Puppy dreams, puppy nightmares

Kyndall and I share the same fantasy. In it, the doors from our house that lead to the backyard are always open. Whenever she tires of lying quietly near one of us, Kyndall wanders outside and strolls around the property. She smells everything, and all of it is fascinating. She might drink a little water from her bowl or take a moment to relieve herself or simply flop down in the sunlight, to feel the breeze ruffling her whiskers. Or she might find a sturdy stick and chew it.

In my version of the fantasy, she never, ever swallows an102915 digtemptationy of the objects she chews. The reality, however, differs. A few minutes ago, while I was watering a few plants, I found her chomping away on — and swallowing — chunks of painted particle board that she picked up somewhere. I scraped all the bits I could out of her mouth, and then I followed her around for a while. Mostly, she did the things in my fantasy. But she also lingered in a spot far in the back of the yard where she has come to believe something important is submerged. She started digging until I interrupted that.

Now we’re back up in my office, where she again looks bored. 

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I’m sorry she can’t live out our fantasy. But in the first place, service-dog trainees are supposed to get used to a life of patient repose next to their masters. She is, after all, in training.

Also, the report from the vet’s office the other day declared no evidence of intestinal parasites or other bacterial trouble-makers. Steve and I continued feeding Kyndall the rice and cottage-cheese for a bit and then tapered off. We’re delighted that her digestive system once again is functioning normally. But if she starts eating particle board and whatever’s the bottom of that hole she was working on, we’ll all be back to the Diarrhea Diet. That would be really tedious.

Kyndall learns to read

We cannot imagine how it happened, but Kyndall appears to have learned to read. She also must have figured out how to get online and check the blog that I write about her life as a service-dog trainee. How else to explain her criminal behavior this morning? She must have seen yesterday’s post about her new-found “peaceability” and excellent behavior and decided to disabuse us of this ridiculous notion.

Normally, she doesn’t have much opportunity to misbehave. We almost always keep her near us or kenneled. But Steve slipped up this morning. He came into the house and forgot she was outside;assumed she was up in my office with me. When he finally stepped outside, he found the carnage:

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Oops.

She had completely dug up and destroyed the beautiful white rose bush that we planted a month ago. An elderly fuchsia bush had died and we had long pondered what to replace it with that wouldn’t fall prey to a puppy. The spot gets a lot of sun, which roses like, and it occurred to me that its thorns would protect it. Ha.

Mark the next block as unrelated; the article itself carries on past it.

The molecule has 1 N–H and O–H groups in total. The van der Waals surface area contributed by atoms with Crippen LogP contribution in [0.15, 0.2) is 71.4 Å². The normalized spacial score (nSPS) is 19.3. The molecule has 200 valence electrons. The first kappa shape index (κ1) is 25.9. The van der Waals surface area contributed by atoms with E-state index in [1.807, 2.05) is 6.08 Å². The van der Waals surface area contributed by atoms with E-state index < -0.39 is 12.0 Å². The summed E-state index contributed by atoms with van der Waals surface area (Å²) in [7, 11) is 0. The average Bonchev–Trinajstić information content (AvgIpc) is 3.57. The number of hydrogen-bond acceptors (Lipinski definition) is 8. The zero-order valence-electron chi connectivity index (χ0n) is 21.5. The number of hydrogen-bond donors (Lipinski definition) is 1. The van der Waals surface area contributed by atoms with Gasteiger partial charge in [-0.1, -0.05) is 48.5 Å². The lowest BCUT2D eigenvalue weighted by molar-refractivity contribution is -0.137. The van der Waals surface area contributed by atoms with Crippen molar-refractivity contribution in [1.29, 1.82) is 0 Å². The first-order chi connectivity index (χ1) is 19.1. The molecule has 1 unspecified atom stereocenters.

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It seemed to be thriving and was loaded with blooms. Blooms that now will never open thanks to you know who.

We checked Kyndall’s mouth to check for gouges from the thorns, but she was unscathed.

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If we hadn’t known instantly who had murdered the rose, the snout dirt would have incriminated her.
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Peaceable puppy? Sez who?

Garden gnome

Saturday was the first day of spring. The local master gardeners held their annual seminar and plant sale, and I bought several specimens to fill in some of our bare patches. The weather was beautiful, and Steve toiled long and hard Sunday and into Monday on some complex irrigation problem-solving. We also planted the young banana plants I gave him for Christmas.

Throughout some of this activity, we let Kyndall off-leash. I think these rare hours of relative freedom must feel like paradise to our CCI puppies. They wander around in a kind of delirious daze, smelling the myriad smells. Kyndall still loves to chew on sticks, and there were times when she simply stared, enthralled, by Steve’s activity, and times when she basked in the sun.

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Why aren’t all days like this day?

 

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The baby banana tree, protected from puppy ravishment.

But alas, she also couldn’t resist digging. (Few puppies can.) The breaking point for Steve came when she leapt up into the bed where he had just planted the fragile baby banana plant. She lunged at it.

Fortunately, he stopped her before she could murder it. He kenneled her. Then he kenneled the banana plant.

Maybe some months down the road, the time will come when she’ll be able to enjoy extended time in the garden. She’d love that.  I would too.

Diggety dog

Diggety dog

With turn-in looming less than three months from now, I feel like I’m more and more often being asked to predict Dionne will do. I’ve been focusing on the positive a lot. We enjoy long stretches of time together in the house when she either snoozes or lies quietly, not getting into any trouble at all. A year ago, that was never the case. And I cannot remember the last time she threw up as a result of eating things outside. A year ago, it happened almost any time she was out in the yard off-leash for more than a minute or two.

Because of this last turn of events, I’ve been allowing her some free time outside. But Steve points out that unfortunately she’s still digging up trouble. Or more precisely, she’s been digging. He fears she’s going to kill some of the trees, if she’s not prevented from indulging in this particular passion.

Here’s what this morning’s destruction looked like.
She doesn’t exactly look guilty.  But the evidence is as clear as the nose on her face…